When a Hedge Fund Fails
Imagine being responsible for hundreds of millions, or even several billion, dollars of other people’s money. Imagine that you are getting paid more than enough to live a lavish lifestyle in New York City to manage that money – to study diverse markets and make investment decisions to protect it and make it grow. Would you make safe decisions and hedge your bets? Or, would you risk it all and more in the name of padding your own bank account?
In a nutshell, these are the decisions faced by hedge fund managers. When they make the wrong decisions, it can cost numerous people their life savings – and cost the hedge fund manager their careers. This article takes a look at what happens when a hedge fund fails.
What Causes a Hedge Fund to Fail?
With a hedge fund, investors’ assets are pooled into a single fund which the hedge fund’s manager then invests in securities and other investment vehicles. Managers have a number of tools and strategies available at their disposal to enhance their money-making potential. While these can be exceedingly complex (which is why only sophisticated investors should consider investing in hedge funds), some of the more common examples include:
- Margin and Leverage – When a hedge fund uses margin, it is borrowing money to invest along with its clients’ principal. Investing more money allows for greater returns (this is known as “leverage”); but, the fund also runs the risk of losing the borrowed amount. Excessive leverage can lead to substantial losses above and beyond the value of the fund. The lender can also make a “margin call,” requiring the fund to sell off assets quickly (and often at a steep discount) in order to pay back the debt.
- Risky Short-Term Investments – Hedge fund managers often make short-term investments based on what they view as opportunities to exploit favorable market conditions. When their assumptions turn out to be incorrect, they can lose extraordinary amounts of money in a very short period of time.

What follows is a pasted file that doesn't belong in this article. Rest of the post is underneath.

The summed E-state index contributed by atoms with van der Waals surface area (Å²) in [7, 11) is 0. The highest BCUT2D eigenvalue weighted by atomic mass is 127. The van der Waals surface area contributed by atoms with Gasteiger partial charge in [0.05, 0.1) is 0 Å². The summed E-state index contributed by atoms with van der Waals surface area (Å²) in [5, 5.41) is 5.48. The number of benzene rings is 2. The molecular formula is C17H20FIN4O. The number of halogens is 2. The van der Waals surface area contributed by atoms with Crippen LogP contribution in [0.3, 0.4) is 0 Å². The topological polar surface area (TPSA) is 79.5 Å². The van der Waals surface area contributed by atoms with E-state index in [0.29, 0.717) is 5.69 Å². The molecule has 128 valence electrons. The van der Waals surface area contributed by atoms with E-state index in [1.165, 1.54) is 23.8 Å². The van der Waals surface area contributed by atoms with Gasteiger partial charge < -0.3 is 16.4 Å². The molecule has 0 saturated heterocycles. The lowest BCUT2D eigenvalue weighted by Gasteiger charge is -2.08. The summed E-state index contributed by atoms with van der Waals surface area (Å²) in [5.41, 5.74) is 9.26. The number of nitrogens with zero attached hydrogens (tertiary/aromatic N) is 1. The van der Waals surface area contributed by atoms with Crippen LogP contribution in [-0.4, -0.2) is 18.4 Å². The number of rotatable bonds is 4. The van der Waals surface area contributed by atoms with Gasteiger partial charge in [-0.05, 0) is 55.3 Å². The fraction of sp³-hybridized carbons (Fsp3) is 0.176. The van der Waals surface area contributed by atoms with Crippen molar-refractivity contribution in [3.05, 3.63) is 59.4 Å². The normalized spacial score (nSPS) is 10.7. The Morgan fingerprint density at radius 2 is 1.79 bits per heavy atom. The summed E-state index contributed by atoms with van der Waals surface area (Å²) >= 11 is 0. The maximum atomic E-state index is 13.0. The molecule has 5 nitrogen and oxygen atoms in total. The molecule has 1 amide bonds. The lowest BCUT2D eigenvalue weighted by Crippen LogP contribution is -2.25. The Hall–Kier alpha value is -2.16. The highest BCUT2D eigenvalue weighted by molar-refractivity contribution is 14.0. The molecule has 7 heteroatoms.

When used properly, these tools can result in significant returns. However, as you can see, they can also lead to disastrous results. Fund managers who knowingly take unreasonable risks can face liability for securities fraud.
A Recent Example
To illustrate the point, let’s look at a hedge fund that failed in early 2015. The Canarsie Capital LLC hedge fund was run by a former Morgan Stanley risk manager and a 28-year-old trader named Owen Li. In March 2014, the fund had grown to $60 million in investor assets and held investments totaling $98 million thanks to leveraged trading. According to one investor, the fund had experienced a 50 percent return in 2013.
After a handful of unsuccessful trades in 2014, Mr. Li undertook trades that he later described as, “a serious of aggressive transactions.” The result of these aggressive transactions? The former $60 million lost all but $200,000 in a matter of about three weeks.
Contact a Securities Fraud Attorney at Zamansky LLC
Zamansky LLC’s attorneys represent clients who have suffered stock market losses in hedge fund failures and other cases that involve securities fraud. We provide experienced, aggressive representation to individuals living in New York and nationwide. To schedule a free consultation, please contact us today.